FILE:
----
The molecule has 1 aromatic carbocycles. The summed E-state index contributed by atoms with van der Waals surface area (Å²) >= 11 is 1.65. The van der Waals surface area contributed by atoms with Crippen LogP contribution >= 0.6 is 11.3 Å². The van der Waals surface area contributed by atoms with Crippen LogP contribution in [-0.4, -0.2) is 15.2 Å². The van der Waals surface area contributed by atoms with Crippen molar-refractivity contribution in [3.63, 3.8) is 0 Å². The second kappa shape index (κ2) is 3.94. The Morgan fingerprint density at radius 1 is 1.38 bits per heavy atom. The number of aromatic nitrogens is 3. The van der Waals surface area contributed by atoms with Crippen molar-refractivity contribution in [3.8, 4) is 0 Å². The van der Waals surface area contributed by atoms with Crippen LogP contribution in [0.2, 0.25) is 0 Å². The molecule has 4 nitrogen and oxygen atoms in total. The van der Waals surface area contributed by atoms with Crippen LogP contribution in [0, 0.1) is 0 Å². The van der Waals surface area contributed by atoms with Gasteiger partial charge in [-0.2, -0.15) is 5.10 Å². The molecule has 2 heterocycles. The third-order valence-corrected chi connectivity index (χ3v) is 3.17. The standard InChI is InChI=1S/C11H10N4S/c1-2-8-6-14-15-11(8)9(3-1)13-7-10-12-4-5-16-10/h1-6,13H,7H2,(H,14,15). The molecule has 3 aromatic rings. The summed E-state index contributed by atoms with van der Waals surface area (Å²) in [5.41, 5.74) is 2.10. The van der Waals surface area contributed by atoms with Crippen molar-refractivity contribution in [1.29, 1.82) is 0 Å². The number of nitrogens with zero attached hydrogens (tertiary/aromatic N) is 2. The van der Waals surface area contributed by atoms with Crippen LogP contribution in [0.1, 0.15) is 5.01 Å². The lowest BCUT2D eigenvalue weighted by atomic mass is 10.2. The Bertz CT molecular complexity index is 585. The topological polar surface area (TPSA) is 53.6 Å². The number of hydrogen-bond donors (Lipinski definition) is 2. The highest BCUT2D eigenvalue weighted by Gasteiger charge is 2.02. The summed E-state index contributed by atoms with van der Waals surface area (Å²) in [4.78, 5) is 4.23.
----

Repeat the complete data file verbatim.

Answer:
The molecule has 1 aromatic carbocycles. The summed E-state index contributed by atoms with van der Waals surface area (Å²) >= 11 is 1.65. The van der Waals surface area contributed by atoms with Crippen LogP contribution >= 0.6 is 11.3 Å². The van der Waals surface area contributed by atoms with Crippen LogP contribution in [-0.4, -0.2) is 15.2 Å². The van der Waals surface area contributed by atoms with Crippen molar-refractivity contribution in [3.63, 3.8) is 0 Å². The second kappa shape index (κ2) is 3.94. The Morgan fingerprint density at radius 1 is 1.38 bits per heavy atom. The number of aromatic nitrogens is 3. The van der Waals surface area contributed by atoms with Crippen molar-refractivity contribution in [3.8, 4) is 0 Å². The van der Waals surface area contributed by atoms with Crippen LogP contribution in [0.2, 0.25) is 0 Å². The molecule has 4 nitrogen and oxygen atoms in total. The van der Waals surface area contributed by atoms with Crippen LogP contribution in [0, 0.1) is 0 Å². The van der Waals surface area contributed by atoms with Gasteiger partial charge in [-0.2, -0.15) is 5.10 Å². The molecule has 2 heterocycles. The third-order valence-corrected chi connectivity index (χ3v) is 3.17. The standard InChI is InChI=1S/C11H10N4S/c1-2-8-6-14-15-11(8)9(3-1)13-7-10-12-4-5-16-10/h1-6,13H,7H2,(H,14,15). The molecule has 3 aromatic rings. The summed E-state index contributed by atoms with van der Waals surface area (Å²) in [5.41, 5.74) is 2.10. The van der Waals surface area contributed by atoms with Crippen molar-refractivity contribution in [1.29, 1.82) is 0 Å². The number of nitrogens with zero attached hydrogens (tertiary/aromatic N) is 2. The van der Waals surface area contributed by atoms with Crippen LogP contribution in [0.1, 0.15) is 5.01 Å². The lowest BCUT2D eigenvalue weighted by atomic mass is 10.2. The Bertz CT molecular complexity index is 585. The topological polar surface area (TPSA) is 53.6 Å². The number of hydrogen-bond donors (Lipinski definition) is 2. The highest BCUT2D eigenvalue weighted by Gasteiger charge is 2.02. The summed E-state index contributed by atoms with van der Waals surface area (Å²) in [4.78, 5) is 4.23.